payments to win public works contracts from 2001 to 2014.
Under the agreement, the company will make annual payments
over the next eight years and submit reports detailing its
efforts to improve corporate governance and its interactions
with government officials as a condition to lift a temporary
ban imposed by the government barring Odebrecht from bidding on
Odebrecht’s arrangement in the Dominican
Republic might serve as a blueprint for the company to address
graft investigations in other countries.
Odebrecht hopes to keep most of its existing contracts as it
works to reach judicial settlements. "The basis of negotiation
in the countries, as has happened in Brazil, is the maintenance
of existing contracts and the possibility of participating in
future bids on equal terms with other builders," a spokesperson
for the company told LatinFinance in an
email. "It makes no sense to punish those who are seeking to do
what is right."
Odebrecht believes it could resolve all of the judicial
investigations in the region within six months, possibly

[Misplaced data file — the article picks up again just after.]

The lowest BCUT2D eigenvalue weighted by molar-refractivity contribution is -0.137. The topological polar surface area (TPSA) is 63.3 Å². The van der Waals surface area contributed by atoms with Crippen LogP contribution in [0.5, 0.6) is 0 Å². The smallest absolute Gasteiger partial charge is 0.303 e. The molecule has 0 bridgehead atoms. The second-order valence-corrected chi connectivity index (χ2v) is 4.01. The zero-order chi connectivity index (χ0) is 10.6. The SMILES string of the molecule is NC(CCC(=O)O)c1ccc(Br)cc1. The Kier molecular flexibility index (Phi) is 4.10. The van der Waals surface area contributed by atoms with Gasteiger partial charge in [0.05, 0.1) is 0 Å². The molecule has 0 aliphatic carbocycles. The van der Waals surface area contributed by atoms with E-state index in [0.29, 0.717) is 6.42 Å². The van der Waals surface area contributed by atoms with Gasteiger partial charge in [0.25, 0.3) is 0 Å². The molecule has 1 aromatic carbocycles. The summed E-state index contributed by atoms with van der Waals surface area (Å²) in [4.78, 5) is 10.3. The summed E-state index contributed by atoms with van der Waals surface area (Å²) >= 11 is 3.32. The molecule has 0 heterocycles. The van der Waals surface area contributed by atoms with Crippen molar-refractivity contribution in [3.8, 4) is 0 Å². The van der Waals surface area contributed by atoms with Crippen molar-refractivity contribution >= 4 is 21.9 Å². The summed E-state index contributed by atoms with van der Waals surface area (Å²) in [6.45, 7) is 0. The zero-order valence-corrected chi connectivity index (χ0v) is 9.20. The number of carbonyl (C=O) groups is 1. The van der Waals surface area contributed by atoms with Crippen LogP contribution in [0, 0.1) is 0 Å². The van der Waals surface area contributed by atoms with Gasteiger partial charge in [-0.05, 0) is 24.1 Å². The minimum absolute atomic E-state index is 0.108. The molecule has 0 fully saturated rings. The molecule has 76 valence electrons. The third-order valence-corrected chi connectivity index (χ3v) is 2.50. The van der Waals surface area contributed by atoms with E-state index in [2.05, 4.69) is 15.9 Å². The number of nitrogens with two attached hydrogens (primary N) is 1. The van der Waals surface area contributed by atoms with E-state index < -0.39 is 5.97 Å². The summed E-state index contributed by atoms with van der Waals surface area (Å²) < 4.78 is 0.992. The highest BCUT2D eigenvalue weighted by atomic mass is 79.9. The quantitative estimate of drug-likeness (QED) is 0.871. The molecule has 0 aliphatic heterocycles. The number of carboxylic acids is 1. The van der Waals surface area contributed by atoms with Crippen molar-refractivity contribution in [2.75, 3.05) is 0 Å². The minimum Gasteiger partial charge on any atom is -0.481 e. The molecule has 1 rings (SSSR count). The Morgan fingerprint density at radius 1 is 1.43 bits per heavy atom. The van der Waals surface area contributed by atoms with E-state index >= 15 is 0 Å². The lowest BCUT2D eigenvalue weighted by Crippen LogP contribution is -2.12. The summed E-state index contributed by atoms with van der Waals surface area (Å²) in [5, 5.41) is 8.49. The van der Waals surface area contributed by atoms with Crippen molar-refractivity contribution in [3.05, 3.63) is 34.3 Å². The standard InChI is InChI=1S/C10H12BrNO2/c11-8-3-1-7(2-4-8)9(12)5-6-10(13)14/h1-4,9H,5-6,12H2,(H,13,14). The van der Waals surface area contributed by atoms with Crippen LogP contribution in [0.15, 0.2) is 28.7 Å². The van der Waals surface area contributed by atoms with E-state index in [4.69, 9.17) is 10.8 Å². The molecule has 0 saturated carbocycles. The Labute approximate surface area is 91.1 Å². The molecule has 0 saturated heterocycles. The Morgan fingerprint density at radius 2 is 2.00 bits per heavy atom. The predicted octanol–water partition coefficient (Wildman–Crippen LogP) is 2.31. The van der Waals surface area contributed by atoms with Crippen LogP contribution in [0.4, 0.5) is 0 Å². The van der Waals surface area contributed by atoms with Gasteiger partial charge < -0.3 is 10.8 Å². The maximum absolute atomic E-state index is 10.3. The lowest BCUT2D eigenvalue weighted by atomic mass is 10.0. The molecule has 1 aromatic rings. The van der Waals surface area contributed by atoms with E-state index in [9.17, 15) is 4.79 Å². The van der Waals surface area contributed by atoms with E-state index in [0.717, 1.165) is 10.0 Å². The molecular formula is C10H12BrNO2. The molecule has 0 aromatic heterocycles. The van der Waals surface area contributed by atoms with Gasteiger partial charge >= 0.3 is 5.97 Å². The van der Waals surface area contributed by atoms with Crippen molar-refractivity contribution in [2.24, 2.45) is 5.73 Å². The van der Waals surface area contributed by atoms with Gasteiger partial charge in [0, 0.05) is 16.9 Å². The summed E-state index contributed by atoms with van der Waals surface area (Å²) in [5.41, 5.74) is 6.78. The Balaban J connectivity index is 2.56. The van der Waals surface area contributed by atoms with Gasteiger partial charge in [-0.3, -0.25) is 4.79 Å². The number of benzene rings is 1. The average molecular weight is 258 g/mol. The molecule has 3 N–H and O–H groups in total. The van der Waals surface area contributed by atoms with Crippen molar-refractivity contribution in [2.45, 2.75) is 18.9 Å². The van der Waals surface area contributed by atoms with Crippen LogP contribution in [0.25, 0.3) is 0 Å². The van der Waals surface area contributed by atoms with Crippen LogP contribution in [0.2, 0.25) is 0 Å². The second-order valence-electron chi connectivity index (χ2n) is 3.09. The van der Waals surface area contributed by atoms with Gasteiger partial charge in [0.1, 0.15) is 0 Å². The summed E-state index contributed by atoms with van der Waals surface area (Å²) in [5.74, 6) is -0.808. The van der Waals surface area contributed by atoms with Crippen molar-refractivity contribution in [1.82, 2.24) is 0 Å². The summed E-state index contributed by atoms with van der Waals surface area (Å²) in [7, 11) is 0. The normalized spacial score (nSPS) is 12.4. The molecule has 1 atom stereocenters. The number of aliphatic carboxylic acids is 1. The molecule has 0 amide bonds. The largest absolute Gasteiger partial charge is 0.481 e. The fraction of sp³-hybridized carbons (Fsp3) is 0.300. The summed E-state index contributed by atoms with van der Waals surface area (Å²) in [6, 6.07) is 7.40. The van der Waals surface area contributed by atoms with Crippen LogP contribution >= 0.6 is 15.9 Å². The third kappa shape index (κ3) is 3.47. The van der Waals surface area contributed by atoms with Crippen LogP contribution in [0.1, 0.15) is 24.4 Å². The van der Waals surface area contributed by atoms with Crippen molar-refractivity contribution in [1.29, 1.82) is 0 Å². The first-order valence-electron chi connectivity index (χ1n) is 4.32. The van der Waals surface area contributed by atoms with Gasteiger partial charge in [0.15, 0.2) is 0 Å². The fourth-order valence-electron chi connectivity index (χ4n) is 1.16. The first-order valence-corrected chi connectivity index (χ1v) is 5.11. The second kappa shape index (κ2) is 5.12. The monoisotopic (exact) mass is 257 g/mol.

allowing it compete for new business.
"We are seeing infrastructure project opportunities in
almost every country in Latin America," it added.
If Odebrecht gets beyond its current troubles and starts
bidding for projects again, it may encounter less competition
in the market, at least in Brazil. A few firms involved in the
Lava Jato operation, such as Galvão Engenharia, Mendes
Júnior and OAS, have filed for bankruptcy protection and
they cannot afford to go after new projects.
"A lot of people are asking if infrastructure companies will
survive," Aalbers says. "The stronger ones have traditionally
been more solid in Brazil. They will survive, but in a smaller
form than before, or maybe partner with foreign firms."